I’m currently in survival mode. Maybe you’ve been here before, in a place where you can’t look past tomorrow without falling apart. Its a place void of dreaming and vision, a place where you are just fighting to hang in there. You’re certainly not thriving. You’re simply trying to survive. You don’t even feel like you’re living your life, you’re just popping in and out of others stories with no real substance of your own.
The last five months have been filled with unexpected loss and grief, confusion, loneliness. It has seemed like I don’t have time to recover from one gut punch before the next one follows. I don’t see an end to what has been going on. I have questioned everything. I have second guessed every aspect of myself and my life. I have begged for understanding and been left shattered when it never came. I have questioned everyone in my life. Biggest of all, I have questioned God and his reasons for allowing everything to crumble at once.
It’s been here my faith has been tested, as God asked me about the depths of my faith in a pop-quiz sort of way. I never know when the questions are coming, and they always catch me off guard. When we are able to see storms in the forecast, we usually have some time to prepare. But when it’s a beautiful day outside and we’re on our way to the beach, we don’t expect a category 5 hurricane to take us down without warning.
I’m sure I’m not alone in wishing that there was a way to see how it all turns out. That prayer begging to God to reveal just enough to us that we would know how something would look, or at least a time that things would be back in order. And what if he does answer it? What if he gives us a promise of something but it looks like, with the way things are now, it will never happen? As you can see, I’m in the thick of it, with lots of questions and confusion. But the one thing I know for certain is that if there was any cheat sheet for the never-ending pop quizzes I’m getting bombarded with, it would have one simple word on it every time- faith.
There is something else that I’ve realized recently. I want to share it as a reminder to myself and anyone else who may be in a valley, a storm, a desert, or any other Christian cliche you want to use when your life just really sucks.
Jesus is many things, many beautiful, sweet, gentle, loving things. But his time on earth wasn’t all rainbows and butterflies. He went through temptations just like we do. He went through tremendous suffering, too. At the end of his life, he was tortured and beaten until he was unrecognizable. He had to carry a huge wooden cross up a hill only to be nailed to it until he eventually died. Being the Son of God, you would expect that he went straight to heaven, but he went somewhere else first. He went to hell. He endured it so that it could not have any power over his people. He knew all of this would happen before it did, and he asked his Father if there was any way that he wouldn’t have to go through it, but ultimately, for God’s will to be done.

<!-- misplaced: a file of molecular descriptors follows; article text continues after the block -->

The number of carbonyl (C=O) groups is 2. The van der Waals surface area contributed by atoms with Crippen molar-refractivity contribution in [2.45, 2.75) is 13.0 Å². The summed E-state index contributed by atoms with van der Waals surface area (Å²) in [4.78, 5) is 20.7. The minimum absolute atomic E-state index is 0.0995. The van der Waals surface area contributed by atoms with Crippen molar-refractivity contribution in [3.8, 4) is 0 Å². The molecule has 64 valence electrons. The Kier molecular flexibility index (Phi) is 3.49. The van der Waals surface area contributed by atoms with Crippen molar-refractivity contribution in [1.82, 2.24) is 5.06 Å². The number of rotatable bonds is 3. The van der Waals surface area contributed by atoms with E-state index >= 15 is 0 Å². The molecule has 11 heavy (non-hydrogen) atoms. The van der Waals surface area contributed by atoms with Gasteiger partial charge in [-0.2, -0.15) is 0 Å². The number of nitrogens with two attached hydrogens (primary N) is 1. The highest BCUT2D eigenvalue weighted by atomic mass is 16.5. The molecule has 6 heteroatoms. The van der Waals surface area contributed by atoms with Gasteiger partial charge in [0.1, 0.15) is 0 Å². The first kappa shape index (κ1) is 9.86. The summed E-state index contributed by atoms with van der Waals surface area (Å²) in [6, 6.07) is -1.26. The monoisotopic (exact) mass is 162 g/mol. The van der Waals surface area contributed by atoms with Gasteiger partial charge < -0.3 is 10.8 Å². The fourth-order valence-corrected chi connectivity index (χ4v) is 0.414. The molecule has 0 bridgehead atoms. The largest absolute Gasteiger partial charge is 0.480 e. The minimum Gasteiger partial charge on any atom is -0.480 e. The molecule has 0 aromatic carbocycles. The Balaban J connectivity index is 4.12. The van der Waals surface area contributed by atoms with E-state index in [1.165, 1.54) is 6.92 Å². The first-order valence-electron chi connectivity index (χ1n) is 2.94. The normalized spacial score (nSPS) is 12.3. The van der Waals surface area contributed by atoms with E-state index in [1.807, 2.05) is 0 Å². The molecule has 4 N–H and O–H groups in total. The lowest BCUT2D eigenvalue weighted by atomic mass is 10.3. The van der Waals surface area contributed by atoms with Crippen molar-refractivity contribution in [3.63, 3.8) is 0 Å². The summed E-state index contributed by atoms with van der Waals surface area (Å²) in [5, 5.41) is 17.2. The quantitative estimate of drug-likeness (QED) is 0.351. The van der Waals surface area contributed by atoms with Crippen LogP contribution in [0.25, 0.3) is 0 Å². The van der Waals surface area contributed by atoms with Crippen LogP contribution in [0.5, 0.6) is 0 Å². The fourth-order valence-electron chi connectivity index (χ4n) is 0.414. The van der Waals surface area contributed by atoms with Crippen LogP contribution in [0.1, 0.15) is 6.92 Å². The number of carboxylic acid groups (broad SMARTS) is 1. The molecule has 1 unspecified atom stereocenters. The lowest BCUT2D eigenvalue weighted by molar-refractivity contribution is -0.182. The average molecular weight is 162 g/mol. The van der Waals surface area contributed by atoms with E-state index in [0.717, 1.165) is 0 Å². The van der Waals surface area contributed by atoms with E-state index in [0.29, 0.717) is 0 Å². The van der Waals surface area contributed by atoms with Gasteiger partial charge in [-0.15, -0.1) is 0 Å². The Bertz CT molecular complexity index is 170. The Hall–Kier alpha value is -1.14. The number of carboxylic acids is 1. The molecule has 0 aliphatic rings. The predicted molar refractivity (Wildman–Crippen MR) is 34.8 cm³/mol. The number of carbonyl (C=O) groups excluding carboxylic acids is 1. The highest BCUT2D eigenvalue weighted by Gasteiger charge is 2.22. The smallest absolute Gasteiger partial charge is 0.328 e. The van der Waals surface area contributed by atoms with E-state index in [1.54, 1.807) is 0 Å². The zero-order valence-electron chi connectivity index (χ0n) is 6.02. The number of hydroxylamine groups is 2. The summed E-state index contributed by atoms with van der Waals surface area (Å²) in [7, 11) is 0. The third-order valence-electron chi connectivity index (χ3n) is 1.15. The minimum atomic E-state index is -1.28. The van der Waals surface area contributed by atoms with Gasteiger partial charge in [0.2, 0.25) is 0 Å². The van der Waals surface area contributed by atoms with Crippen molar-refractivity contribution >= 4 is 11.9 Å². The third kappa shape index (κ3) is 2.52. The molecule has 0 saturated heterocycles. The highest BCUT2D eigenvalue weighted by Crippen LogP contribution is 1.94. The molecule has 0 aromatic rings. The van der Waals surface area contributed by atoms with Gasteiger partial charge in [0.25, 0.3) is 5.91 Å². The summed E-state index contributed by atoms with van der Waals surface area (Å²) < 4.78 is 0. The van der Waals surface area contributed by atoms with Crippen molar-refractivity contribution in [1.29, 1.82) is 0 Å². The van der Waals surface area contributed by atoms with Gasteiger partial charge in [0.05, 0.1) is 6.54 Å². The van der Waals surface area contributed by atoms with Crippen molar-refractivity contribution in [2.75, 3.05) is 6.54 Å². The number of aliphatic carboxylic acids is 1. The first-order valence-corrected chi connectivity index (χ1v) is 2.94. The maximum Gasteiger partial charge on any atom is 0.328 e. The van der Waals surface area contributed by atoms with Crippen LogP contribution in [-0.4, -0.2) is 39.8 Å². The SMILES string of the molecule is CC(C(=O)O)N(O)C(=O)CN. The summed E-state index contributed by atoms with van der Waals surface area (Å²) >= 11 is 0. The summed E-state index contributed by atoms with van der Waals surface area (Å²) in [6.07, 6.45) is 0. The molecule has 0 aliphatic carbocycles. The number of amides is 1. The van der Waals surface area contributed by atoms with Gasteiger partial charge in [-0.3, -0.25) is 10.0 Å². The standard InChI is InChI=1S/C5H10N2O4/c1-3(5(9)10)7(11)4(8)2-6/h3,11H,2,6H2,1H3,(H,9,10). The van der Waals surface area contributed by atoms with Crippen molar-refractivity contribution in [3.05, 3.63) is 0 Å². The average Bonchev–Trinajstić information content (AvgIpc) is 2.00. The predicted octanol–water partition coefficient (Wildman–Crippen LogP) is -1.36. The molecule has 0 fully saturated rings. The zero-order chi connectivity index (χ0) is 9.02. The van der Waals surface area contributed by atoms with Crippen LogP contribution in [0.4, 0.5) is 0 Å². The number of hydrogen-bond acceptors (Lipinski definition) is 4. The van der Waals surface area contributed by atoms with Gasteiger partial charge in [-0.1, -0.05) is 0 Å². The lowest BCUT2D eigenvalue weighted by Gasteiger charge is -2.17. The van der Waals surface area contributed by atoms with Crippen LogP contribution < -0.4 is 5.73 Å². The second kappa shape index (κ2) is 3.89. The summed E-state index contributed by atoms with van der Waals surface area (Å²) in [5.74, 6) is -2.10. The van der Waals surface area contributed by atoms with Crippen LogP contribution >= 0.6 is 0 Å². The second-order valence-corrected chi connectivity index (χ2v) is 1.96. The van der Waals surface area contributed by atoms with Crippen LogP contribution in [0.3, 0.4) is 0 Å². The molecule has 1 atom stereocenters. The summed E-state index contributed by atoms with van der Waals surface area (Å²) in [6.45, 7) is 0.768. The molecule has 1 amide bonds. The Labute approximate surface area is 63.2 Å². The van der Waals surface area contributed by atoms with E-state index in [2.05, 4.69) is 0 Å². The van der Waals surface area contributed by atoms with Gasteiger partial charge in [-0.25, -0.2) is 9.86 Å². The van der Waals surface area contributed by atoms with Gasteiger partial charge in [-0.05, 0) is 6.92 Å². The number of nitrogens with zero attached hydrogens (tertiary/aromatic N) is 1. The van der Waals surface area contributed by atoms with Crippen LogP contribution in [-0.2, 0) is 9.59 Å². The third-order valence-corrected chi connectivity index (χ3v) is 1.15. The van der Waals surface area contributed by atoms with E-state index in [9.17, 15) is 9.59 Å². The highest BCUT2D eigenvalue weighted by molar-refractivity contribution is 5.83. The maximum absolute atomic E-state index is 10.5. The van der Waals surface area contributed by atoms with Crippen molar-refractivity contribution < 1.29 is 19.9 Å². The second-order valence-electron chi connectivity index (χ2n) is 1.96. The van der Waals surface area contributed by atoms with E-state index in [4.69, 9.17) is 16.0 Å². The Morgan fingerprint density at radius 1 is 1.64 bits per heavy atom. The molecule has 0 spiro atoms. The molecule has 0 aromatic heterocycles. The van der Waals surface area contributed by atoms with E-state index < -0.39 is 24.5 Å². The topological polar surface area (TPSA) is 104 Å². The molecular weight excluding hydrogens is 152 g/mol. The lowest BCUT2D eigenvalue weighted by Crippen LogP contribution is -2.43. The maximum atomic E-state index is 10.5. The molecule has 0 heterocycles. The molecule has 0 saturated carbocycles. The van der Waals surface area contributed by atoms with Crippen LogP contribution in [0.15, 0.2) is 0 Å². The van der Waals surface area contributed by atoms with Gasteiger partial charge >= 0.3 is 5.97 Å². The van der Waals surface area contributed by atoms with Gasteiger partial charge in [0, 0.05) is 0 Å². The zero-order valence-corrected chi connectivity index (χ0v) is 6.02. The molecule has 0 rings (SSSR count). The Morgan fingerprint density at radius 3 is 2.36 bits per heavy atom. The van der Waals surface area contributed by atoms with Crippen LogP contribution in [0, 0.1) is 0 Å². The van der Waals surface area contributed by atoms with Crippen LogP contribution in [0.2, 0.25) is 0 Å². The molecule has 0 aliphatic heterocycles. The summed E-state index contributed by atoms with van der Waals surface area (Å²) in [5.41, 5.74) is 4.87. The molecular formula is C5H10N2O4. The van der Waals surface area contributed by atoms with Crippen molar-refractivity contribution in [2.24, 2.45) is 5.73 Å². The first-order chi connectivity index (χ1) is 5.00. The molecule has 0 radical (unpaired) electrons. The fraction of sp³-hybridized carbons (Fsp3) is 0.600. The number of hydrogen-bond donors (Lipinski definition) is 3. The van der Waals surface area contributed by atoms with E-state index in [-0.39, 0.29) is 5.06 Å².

There is a situation described in the Bible (Matthew 16) where Jesus is talking to his disciples and tells them that if they want to be like him, they are to pick up their cross and follow him. Right there he tells us that following him isn’t going to be a never-ending beach vacation with sunny skies and bottomless mimosas. It will get very, very hard. The more suffering in your life, the more potential you have to more resemble Jesus. If we feel like we’re “going through hell,” we have the promise that he gave us as he declared victory over hell. He was not there long, but I’m sure it felt like an eternity.
As we carry our own crosses and are tempted to feel alone, we need to remember that the one who loves us more than anything went through it, too. We aren’t alone, we have a God that is not only there to us, promising us that it will be better, but he also understands what we go through. I have said so many times over the last few months, “I feel alone and like no one understands me.” I’m sure this feeling will come back again, but when it does, I need to remind myself that yes, there is someone who understands me. He is perfect and trustworthy, too. He wants me to go to him. He wants to fix things for me. He wants to be with me and hold my hand. He wants me, and he understands me.
When the Lord restored the fortunes of Zion, we were like those who dreamed. Our mouths were filled with laughter, our tongues with songs of joy. Then it was said among the nations, “The Lord has done great things for them.” The Lord has done great things for us, and we are filled with joy. Restore our fortunes, Lord, like streams in the Negev. Those who sow with tears will reap with songs of joy. Those who go out weeping, carrying seed to sow, will return with songs of joy, carrying sheaves with them.
I came upon this Psalm recently and the peace it washed over me was so sweet. There is a reason for this season. There are so many promises in this psalm that I beg you to read, re-read, hold onto, and never let go.
The Lord restores.
God will use this story to deliver hope.
There will be joy. (& lots of it!)
The tears aren’t in vain.
Our asking (or begging) God to take away our suffering shouldn’t be something that we are ashamed of. Jesus did it too. I pray that brings comfort to us in the times of hurt, confusion, and stress. Jesus had a reason for his suffering- it certainly wasn’t for nothing. Through the cross, through going to hell and out again, he was able to provide a way to spend a perfect eternity with the imperfect people he loves so much. That’s us. He did it for us. And I promise, our suffering is certainly not in vain. There is so much purpose for it. The Lord will restore. He is faithful. The Lord will use this story to show his promises do come true. He is faithful. The Lord will bring joy back. He is faithful. The Lord will turn tears into laughter. He is faithful.